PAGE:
The semaphorins constitute a large gene family of transmembrane and secreted molecules, many of which are expressed in the nervous system. Genetic studies in Drosophila have revealed a role for semaphorins in axon guidance and synapse formation, and several in vitro studies in mice have demonstrated a dramatic chemorepellent effect of semaphorin III (Sema III) on the axons of several populations of neurons. To investigate the function of Sema III during in vivo axon guidance in the mammalian CNS, we studied the development of axonal projections in mutant mice lacking Sema III. Projections were studied for which either the in vitro evidence suggests a role for Sema III in axon guidance (e.g., cerebellar mossy fibers, thalamocortical axons, or cranial motor neurons) or the in vivo expression suggests a role for Sema III in axon guidance (e.g., cerebellar Purkinje cells, neocortex). We find that many major axonal projections, including climbing fiber, mossy fiber, thalamocortical, and basal forebrain projections and cranial nerves, develop normally in the absence of Sema III. Despite its in vitro function and in vivo expression, it appears as if Sema III is not absolutely required for the formation of many major CNS tracts. Such data are consistent with recent models suggesting that axon guidance is controlled by a balance of forces resulting from multiple guidance cues. Our data lead us to suggest that if Sema III functions in part to guide the formation of major axonal projections, then it does so in combination with both other semaphorins and other families of guidance molecules.
Molecular and Cellular Neuroscience – Elsevier
Published: Jul 1, 1998
It’s your single place to instantly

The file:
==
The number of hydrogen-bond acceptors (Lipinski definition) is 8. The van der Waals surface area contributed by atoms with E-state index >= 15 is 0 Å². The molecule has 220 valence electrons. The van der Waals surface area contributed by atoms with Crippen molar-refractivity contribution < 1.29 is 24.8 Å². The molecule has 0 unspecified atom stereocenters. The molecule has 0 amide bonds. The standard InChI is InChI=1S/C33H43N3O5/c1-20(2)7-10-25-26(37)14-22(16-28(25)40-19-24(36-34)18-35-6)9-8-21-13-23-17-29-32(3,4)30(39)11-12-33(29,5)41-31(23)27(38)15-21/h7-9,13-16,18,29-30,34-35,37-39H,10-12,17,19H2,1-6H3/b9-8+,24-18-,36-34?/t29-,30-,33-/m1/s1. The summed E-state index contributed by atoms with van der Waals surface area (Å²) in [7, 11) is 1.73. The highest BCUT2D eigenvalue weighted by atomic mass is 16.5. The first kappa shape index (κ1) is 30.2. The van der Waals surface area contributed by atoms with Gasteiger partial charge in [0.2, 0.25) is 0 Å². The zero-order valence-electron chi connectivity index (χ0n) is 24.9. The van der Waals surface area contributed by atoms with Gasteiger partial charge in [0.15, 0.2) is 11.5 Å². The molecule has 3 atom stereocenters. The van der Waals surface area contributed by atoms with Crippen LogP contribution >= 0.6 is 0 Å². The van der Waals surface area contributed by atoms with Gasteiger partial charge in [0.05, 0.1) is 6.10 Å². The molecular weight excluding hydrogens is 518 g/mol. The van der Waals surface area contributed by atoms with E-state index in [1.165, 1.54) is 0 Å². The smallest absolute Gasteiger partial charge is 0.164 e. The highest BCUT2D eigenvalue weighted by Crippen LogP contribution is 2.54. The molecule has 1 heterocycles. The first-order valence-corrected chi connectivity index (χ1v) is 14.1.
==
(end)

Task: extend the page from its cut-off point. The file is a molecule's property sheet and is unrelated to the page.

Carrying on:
discover and read the research
that matters to you.
Enjoy affordable access to
over 18 million articles from more than
15,000 peer-reviewed journals.
All for just $49/month
Query the DeepDyve database, plus search all of PubMed and Google Scholar seamlessly
Save any article or search result from DeepDyve, PubMed, and Google Scholar... all in one place.
Get unlimited, online access to over 18 million full-text articles from more than 15,000 scientific journals.
Read from thousands of the leading scholarly journals from SpringerNature, Elsevier, Wiley-Blackwell, Oxford University Press and more.
All the latest content is available, no embargo periods.
“Hi guys, I cannot tell you how much I love this resource. Incredible. I really believe you've hit the nail on the head with this site in regards to solving the research-purchase issue.”Daniel C.
“Whoa! It’s like Spotify but for academic articles.”@Phil_Robichaud
“I must say, @deepdyve is a fabulous solution to the independent researcher's problem of #access to #information.”@deepthiw
“My last article couldn't be possible without the platform @deepdyve that makes journal papers cheaper.”@JoseServera